Saturday, 28 April 2012
HMS Saxifrage, Anchusa class Sloop, 1918
Located on the River Thames in London, close to Blackfriars Station and moored behind the WW2 equivalent (HMS Wellington in case you were wondering), is this very rare survivor from the First World War. Launched in 1918 at the Lobnitz & Company Shipyard in Renfrew, Scotland, HMS Saxifrage was an Anchusa class Sloop which were built as Q Ships.
Q Ships were used in the fight against the German U boat threat. To comply with various laws (as well as the fact U boats didn't carry many torpedoes, so it was easier to sink an unarmed ship with shell fire), U boats tended to surface to warn a merchant ship and give the crew time to escape in Lifeboats before the U boat would open fire with a gun mounted on the deck to sink the ship. A Q Ship was a Royal Navy Warship, disguised to look like a civilian ship, and play along with the U boat's intentions, until side panels and cargo would fall away to show an array of armament, which would be used to sink the surfaced, and unprepared, U boat.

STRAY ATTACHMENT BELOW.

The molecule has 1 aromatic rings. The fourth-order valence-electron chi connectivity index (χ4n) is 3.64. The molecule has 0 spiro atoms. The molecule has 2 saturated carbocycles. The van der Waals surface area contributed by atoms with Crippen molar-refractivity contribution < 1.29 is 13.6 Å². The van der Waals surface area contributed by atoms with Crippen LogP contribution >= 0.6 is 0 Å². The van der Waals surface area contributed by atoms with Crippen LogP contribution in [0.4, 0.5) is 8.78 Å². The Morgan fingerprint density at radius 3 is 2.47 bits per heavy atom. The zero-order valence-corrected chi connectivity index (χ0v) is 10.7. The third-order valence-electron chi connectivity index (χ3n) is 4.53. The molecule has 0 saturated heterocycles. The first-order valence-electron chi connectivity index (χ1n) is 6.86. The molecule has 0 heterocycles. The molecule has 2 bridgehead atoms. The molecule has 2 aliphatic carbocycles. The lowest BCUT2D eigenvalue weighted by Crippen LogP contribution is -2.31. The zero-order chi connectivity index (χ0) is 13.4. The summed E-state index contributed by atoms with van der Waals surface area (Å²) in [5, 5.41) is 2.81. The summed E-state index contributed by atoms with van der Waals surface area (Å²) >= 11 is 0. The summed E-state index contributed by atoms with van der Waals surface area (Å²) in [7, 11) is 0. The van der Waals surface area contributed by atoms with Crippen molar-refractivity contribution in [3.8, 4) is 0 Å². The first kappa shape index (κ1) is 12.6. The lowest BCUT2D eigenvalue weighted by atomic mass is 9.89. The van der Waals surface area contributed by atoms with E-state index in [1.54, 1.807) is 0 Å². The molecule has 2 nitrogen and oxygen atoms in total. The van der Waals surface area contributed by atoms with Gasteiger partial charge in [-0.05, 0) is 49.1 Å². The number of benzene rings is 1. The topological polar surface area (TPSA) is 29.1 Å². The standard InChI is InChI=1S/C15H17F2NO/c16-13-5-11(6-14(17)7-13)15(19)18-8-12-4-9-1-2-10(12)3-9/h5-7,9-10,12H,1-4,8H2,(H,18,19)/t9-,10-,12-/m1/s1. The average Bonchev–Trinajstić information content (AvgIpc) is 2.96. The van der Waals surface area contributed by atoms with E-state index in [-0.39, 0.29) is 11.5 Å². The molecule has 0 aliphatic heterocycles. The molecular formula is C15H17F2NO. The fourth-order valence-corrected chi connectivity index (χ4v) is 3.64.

Around 200 Q Ships were used by the Royal Navy in the First World War, and they sank 14 U boats and damaged another 60, with a cost of 27 Q Ships lost. HMS Saxifrage was moored on the Thames after the war and used as a drill ship, for which it was renamed HMS President, a name it retains to today. Above deck it looks very different from when it was in service. I've been aboard, and although I have no images, below deck you can get a real feel for what it would have been like aboard HMS Saxifrage in the First World War.
Posted by Richard Hannay at 09:46